Scores of Foodpanda delivery workers in Hong Kong have ended their strike after reaching an agreement with the company on improving wages and working conditions after a total of 14 hours of negotiations.

The workers of the online food delivery app staged the strike last Saturday, and entered into two rounds of negotiations with corporate representatives on Tuesday and Thursday.

Photo: Candice Chau/HKFP.

The workers were upset with long waiting times at restaurants to collect orders, an inability to reject orders, cuts to delivery fees and the way the company calculated delivery distance.

The two sides failed to reach agreement on Tuesday, and the second round was held after the Hong Kong office consulted the parent company in Germany.

Boxson Cheng, a worker representative, said on Thursday after agreement was announced that “while the solution was imperfect, it is acceptable,” and the agreement had improved many of the problems which “had stirred rancour for a long time.”

One example was the distance calculation. Cheng said Foodpanda would seek to change the calculation from one similar to linear distance to the actual distance of the delivery route.

The representative said the company told workers they would need three months to make changes to the system, and during this time, if the actual distance of the delivery route was more than one kilometre over the calculation under the old system, drivers would get an extra HK$5 per order.

Another labour representative, Waqas Fida, said that “we have done our best to get what we want.”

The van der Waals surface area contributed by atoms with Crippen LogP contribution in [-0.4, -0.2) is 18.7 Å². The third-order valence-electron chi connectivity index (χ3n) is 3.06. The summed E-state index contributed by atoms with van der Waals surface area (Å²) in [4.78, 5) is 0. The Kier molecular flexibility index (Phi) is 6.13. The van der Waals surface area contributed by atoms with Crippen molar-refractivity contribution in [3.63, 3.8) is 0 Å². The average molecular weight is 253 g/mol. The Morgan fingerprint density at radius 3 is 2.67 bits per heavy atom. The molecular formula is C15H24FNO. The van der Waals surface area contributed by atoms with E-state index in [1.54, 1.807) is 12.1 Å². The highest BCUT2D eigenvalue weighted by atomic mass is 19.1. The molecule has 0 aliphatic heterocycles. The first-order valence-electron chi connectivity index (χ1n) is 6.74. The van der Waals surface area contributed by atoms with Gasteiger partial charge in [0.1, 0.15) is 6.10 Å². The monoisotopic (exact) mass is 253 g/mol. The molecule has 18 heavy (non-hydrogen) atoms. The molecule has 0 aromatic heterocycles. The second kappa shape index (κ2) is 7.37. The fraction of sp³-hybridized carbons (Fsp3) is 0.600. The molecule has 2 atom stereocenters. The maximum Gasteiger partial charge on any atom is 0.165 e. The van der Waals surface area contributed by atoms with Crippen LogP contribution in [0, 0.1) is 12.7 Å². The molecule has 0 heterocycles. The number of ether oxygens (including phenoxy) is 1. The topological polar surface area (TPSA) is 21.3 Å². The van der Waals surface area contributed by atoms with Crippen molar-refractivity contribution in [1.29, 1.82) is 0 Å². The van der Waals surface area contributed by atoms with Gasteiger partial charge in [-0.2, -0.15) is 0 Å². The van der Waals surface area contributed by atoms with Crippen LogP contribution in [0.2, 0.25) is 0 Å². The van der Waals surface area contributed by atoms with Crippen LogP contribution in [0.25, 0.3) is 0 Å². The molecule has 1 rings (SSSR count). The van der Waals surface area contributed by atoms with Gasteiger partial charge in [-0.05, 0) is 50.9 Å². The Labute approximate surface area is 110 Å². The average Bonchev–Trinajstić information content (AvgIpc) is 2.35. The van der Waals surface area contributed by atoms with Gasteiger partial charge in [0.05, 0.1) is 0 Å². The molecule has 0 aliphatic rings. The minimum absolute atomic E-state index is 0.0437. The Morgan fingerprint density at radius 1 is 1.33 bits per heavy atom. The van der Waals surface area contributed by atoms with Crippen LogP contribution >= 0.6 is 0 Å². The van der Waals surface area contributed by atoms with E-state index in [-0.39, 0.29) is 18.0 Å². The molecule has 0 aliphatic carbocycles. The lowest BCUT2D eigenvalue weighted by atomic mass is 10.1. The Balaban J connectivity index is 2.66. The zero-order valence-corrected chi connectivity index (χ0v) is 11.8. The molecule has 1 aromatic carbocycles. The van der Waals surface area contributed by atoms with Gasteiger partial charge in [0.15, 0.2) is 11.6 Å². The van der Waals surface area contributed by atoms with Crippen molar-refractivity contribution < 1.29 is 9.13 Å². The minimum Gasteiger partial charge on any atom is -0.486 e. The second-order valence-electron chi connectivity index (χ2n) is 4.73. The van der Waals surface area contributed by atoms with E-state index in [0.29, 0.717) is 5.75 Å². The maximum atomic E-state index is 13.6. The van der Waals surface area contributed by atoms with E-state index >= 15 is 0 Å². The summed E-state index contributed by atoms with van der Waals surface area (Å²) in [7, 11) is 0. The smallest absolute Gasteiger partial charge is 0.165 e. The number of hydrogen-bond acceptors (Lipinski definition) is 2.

(From left) Waqas Fida and Pedro Dias shaking hands after reaching an agreement following a meeting on November 18, 2021. Photo: Stand News.

“We want to rebuild this company because it’s our company. We are earning from here, we are feeding our kids from here, so we have to rebuild this company,” said Fida.

Ho Hung-hing, spokesperson for the Catering and Hotel Industries Employees General Union, said agreement was reached thanks to the unity among delivery workers.

“I hope that even though this time Foodpanda gave us a more satisfying response, we will continue monitoring and fighting for our rights and not let our unified power subside,” said Ho.

‘Initial miscommunication’

Foodpanda’s operations director Pedro Dias said after the meeting that the issues “stemmed from an initial miscommunication.”

“This is something that I will be putting a lot of effort into solving in the near future…” said Dias. “I’m sure we will all learn from this experience, and I’ll be setting up a framework to have a constructive, continuous dialogue with the fleet.”

He said the deal represented a “great improvements to both the income and also the [work] experience of the fleet.” Details would be given to delivery drivers and the media later.

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Candice Chau

Candice is a reporter at Hong Kong Free Press. She previously worked as a researcher at a local think tank. She has a BSocSc in Politics and International Relations from the University of Manchester and a MSc in International Political Economy from London School of Economics.